The committee meeting this week was a rare one. We met, discussed items on the agenda, made decisions and followed them through. Easy. It was all over in an hour.
Bert would not have enjoyed this. Bert's tactic was to wait until a meeting seemed to be drawing to a close, then decide he had to discuss a few technical difficulties - usually ones that had no clear solution and ones that had been aired before. Sid was no better. Sid would arrive 10 minutes late, then waste another 10 minutes scrounging a copy of the agenda and details of the previous meeting - an unfortunate habit given that he was chairman. There would always be a spell of reminiscence and no attempt to control the content of the meeting, Ethel lived on her own. Consequently the chance to talk to other people was too good to miss; who could not fail to be enthralled with blow by blow accounts of parking problems, hairstyle nightmares and the challenges of telephone calls offering PPI refunds? The classic one however was Clive. Clive was not one for consensus decisions - the only way was "Clive's Way" - and whenever a Choral Society committee decision went a different way you could be sure of several minutes of high drama to enliven rehearsals.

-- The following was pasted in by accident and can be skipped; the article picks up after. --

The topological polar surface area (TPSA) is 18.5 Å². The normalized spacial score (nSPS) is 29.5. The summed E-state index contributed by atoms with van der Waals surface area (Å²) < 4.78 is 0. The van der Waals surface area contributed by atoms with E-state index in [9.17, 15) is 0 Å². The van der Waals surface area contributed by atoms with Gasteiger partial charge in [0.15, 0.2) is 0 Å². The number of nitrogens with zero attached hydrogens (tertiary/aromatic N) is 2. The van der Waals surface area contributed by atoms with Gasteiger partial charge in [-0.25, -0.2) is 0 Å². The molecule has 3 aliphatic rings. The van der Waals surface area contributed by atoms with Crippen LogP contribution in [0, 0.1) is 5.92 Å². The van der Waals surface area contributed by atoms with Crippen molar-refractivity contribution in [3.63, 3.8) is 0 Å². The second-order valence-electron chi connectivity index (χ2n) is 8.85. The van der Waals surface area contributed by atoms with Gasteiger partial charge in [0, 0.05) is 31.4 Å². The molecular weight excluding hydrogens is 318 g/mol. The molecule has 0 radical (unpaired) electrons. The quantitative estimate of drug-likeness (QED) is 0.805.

There do seem to be some unwritten laws about committee meetings.
Whenever the "boss" wants to avoid a decision the number of participants invited increases.
Minutes can be turned into an art form. Indecisive meetings require a delay before production of minutes and may contain references which few can recall (other than the minute writer).
Mobile phone calls/texts must take priority over meeting content.
Water bottles/drinks should be personalised and on full view.
Jargon is absolutely vital and should be thrown into conversations casually, confidently and in such a way that the comments sound plausible.
Commonly used words, such as "issues" and "like" should take on new meanings.
"No problem" along with "Don't worry about it" is the standard answer.
I suppose there is a chance that I have lost the plot and am just out of touch with modern ways of thinking. For example, I was enjoying the closing ceremony of the London Olympics until the music started. In contrast that was the moment when "rapidly approaching teen-age" family members started to get interested.